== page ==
What I call finding confidence, facing fear of rejection and risking my ego someone else today might call “straight white male entitlement.” Each person has one degree or another of the still, quiet voice in the back of the mind urging on a nugget of an idea or something larger, a poem, a script, a joke, a short film, a longer story. Ignoring it until it goes away or becomes just a thought or a memory of a vague dream just might be acceptable for some people. If it won’t go away or you feel it nagging and wanting to live outside of your head, as custodian of that impulse or plan or whimsy it will be a challenge to wade through the noise and clutter of today’s outrage culture and the more amusing distractions of each day to keep an eye on that goal and keep on attempting the messy version of it or the interim version as it becomes more and more what you mean. It is the transition between the euphoric spark of an idea, which is perfect, and the execution of it which involves one or more stages of imperfection.
Right now I have some boring goals that might allow me to better get a handle on the work I have to do, even the work I have enjoyed and that is a part of me. I have to 1. Lose weight, so that I can 2. reduce the medication I take, so that I can 3. better focus and hold a thought and think several stages down the line to complete creative works that had years before been my compulsion. That’s a disclosure nobody needs to know, but maybe one with which others have to grapple. I have to tie a lot of ideas together. I have a considerable in-box of projects that have to be wound up and resolved into something entertaining to others. But I also have to push past a sense of drifting and excessive relaxation. It is deceptive. And when I do drag my middle-aged butt to the gym early enough to avoid the crowd and get the right stationary bike that functions properly and then get into the pool while I can claim a lain for myself and feel like I have kick started my day in a responsible way maybe I’ll avoid foods that bog me down and make me sleepy and kill half my productive hours.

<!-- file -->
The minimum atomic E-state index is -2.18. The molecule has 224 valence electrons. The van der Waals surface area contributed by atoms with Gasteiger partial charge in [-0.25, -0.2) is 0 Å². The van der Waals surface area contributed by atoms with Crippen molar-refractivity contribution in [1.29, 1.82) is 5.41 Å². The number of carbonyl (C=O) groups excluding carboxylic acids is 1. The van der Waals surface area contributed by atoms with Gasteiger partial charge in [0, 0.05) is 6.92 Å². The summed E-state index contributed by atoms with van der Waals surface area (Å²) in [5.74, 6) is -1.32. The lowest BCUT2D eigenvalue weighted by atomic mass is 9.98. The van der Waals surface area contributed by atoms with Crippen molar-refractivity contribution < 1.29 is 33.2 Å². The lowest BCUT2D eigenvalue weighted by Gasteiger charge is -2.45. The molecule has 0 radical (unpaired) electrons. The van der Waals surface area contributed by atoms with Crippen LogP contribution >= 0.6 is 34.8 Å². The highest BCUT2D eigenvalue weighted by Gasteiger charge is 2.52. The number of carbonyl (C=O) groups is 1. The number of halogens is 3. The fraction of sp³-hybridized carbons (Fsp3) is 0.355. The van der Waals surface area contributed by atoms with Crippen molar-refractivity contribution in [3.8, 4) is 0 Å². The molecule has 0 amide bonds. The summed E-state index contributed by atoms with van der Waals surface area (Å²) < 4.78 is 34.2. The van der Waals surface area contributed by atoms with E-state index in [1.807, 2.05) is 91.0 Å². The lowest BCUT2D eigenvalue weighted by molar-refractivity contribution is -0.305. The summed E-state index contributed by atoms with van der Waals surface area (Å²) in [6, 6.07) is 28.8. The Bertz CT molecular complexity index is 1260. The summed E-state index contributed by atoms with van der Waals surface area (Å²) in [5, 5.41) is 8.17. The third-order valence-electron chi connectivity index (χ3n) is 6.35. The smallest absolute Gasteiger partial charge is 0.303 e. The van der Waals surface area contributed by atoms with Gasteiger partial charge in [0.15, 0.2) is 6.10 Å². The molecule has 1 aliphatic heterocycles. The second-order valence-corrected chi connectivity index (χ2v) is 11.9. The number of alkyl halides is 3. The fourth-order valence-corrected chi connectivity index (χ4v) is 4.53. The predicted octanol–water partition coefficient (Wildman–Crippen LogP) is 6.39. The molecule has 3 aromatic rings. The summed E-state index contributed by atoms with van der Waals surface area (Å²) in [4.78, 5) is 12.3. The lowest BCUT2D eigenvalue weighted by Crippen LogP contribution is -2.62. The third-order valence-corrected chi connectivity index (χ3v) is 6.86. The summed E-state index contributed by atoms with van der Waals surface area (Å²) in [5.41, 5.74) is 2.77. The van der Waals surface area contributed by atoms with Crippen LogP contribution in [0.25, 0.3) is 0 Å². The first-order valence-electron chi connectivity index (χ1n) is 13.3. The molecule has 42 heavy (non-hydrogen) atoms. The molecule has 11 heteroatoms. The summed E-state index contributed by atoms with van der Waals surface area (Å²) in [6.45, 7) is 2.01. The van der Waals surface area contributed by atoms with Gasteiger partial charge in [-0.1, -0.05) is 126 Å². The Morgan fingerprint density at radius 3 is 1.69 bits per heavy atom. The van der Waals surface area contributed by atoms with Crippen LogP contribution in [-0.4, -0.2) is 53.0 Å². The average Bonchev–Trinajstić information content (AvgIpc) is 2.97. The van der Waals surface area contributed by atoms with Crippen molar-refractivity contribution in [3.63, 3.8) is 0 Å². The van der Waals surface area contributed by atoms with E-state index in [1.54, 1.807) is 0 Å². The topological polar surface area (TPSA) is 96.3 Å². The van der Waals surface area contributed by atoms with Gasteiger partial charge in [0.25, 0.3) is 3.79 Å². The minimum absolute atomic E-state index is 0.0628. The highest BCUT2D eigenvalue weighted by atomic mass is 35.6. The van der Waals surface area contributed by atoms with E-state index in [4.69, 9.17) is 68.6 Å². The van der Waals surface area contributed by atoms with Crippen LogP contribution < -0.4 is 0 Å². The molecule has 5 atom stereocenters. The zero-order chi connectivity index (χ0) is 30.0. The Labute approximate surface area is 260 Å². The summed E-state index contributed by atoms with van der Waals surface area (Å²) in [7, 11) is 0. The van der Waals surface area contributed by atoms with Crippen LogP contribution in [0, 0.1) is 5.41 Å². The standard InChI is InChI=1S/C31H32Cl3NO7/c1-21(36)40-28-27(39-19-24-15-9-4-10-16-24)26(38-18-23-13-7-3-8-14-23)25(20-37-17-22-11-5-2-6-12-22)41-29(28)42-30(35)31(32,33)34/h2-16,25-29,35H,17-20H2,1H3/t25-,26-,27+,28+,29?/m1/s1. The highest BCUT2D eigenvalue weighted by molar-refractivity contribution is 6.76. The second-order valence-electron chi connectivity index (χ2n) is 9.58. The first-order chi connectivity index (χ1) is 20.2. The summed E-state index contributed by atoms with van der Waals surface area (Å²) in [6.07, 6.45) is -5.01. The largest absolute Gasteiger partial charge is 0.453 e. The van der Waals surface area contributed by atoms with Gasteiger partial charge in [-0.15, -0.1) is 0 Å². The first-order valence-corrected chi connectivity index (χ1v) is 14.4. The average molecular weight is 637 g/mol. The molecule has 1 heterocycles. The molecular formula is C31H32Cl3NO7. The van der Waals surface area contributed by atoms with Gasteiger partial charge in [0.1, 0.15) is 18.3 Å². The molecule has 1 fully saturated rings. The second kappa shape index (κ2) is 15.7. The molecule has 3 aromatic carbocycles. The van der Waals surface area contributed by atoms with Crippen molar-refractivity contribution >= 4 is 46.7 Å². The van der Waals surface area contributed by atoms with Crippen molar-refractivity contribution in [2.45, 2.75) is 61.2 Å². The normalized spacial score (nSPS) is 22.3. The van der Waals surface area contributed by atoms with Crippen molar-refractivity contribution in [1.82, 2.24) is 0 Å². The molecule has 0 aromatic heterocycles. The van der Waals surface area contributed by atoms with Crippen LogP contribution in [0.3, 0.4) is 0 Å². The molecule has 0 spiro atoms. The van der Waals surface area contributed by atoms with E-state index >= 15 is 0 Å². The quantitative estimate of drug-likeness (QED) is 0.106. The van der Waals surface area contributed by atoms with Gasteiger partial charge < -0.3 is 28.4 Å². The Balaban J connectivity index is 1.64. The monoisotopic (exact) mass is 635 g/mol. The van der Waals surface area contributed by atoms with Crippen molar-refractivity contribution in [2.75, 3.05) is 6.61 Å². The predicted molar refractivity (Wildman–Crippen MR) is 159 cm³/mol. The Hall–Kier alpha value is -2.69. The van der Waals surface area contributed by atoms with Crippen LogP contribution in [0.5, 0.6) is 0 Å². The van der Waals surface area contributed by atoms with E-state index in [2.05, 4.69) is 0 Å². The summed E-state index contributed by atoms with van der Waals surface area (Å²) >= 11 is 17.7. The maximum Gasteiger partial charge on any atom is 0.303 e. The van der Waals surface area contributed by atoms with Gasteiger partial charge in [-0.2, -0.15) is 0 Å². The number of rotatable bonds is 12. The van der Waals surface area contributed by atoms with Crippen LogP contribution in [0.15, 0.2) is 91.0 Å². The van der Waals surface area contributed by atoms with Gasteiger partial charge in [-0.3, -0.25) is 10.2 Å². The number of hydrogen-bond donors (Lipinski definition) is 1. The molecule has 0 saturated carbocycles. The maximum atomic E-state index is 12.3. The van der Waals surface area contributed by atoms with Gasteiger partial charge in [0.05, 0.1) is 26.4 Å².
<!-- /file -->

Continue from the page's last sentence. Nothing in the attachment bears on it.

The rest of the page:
A blog or a comment on social media takes less energy, so it can be a lot of superficial remarks and half-baked thoughts that add up to nothing but make me feel as if I have done my duty as a citizen of the internet in correcting someone else’s information about whatever controversy or director or movie or politician. And then I will still be left looking at that in-box of partially complete and existentially vital work to be done.